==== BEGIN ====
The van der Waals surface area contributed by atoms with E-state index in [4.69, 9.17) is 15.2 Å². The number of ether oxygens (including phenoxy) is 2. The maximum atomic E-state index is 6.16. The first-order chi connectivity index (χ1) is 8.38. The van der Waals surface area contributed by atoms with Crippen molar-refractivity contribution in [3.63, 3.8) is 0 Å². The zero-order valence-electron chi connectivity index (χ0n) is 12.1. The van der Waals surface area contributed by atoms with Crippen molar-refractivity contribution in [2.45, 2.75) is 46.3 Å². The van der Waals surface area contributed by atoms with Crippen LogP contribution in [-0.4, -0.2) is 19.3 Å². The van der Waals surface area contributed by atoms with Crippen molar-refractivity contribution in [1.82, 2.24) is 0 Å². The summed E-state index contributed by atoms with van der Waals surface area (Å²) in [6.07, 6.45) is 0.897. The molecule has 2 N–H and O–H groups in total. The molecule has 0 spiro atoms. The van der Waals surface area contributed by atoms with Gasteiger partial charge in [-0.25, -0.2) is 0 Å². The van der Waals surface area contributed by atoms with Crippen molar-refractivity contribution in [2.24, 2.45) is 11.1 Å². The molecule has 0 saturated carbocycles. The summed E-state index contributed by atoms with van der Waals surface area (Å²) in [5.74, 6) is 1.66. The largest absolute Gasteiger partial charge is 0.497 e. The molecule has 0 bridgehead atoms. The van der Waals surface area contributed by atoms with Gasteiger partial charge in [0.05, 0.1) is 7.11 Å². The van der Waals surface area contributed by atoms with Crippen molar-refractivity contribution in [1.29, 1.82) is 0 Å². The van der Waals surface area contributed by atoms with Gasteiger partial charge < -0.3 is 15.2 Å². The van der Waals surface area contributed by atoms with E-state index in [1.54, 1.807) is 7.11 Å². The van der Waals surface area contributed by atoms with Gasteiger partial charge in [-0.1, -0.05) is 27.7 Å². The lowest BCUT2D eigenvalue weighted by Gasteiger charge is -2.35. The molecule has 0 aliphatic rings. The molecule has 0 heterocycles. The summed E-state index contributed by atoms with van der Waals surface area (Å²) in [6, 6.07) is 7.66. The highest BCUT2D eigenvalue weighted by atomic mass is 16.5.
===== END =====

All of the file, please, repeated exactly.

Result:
The van der Waals surface area contributed by atoms with E-state index in [4.69, 9.17) is 15.2 Å². The number of ether oxygens (including phenoxy) is 2. The maximum atomic E-state index is 6.16. The first-order chi connectivity index (χ1) is 8.38. The van der Waals surface area contributed by atoms with Crippen molar-refractivity contribution in [3.63, 3.8) is 0 Å². The zero-order valence-electron chi connectivity index (χ0n) is 12.1. The van der Waals surface area contributed by atoms with Crippen molar-refractivity contribution in [2.45, 2.75) is 46.3 Å². The van der Waals surface area contributed by atoms with Crippen LogP contribution in [-0.4, -0.2) is 19.3 Å². The van der Waals surface area contributed by atoms with Crippen molar-refractivity contribution in [1.82, 2.24) is 0 Å². The summed E-state index contributed by atoms with van der Waals surface area (Å²) in [6.07, 6.45) is 0.897. The molecule has 2 N–H and O–H groups in total. The molecule has 0 spiro atoms. The van der Waals surface area contributed by atoms with Gasteiger partial charge in [-0.25, -0.2) is 0 Å². The van der Waals surface area contributed by atoms with Crippen molar-refractivity contribution in [2.24, 2.45) is 11.1 Å². The molecule has 0 saturated carbocycles. The summed E-state index contributed by atoms with van der Waals surface area (Å²) in [5.74, 6) is 1.66. The largest absolute Gasteiger partial charge is 0.497 e. The molecule has 0 bridgehead atoms. The van der Waals surface area contributed by atoms with Gasteiger partial charge in [0.05, 0.1) is 7.11 Å². The van der Waals surface area contributed by atoms with Crippen molar-refractivity contribution in [1.29, 1.82) is 0 Å². The van der Waals surface area contributed by atoms with Gasteiger partial charge < -0.3 is 15.2 Å². The van der Waals surface area contributed by atoms with E-state index in [1.54, 1.807) is 7.11 Å². The van der Waals surface area contributed by atoms with Gasteiger partial charge in [-0.1, -0.05) is 27.7 Å². The lowest BCUT2D eigenvalue weighted by Gasteiger charge is -2.35. The molecule has 0 aliphatic rings. The molecule has 0 heterocycles. The summed E-state index contributed by atoms with van der Waals surface area (Å²) in [6, 6.07) is 7.66. The highest BCUT2D eigenvalue weighted by atomic mass is 16.5.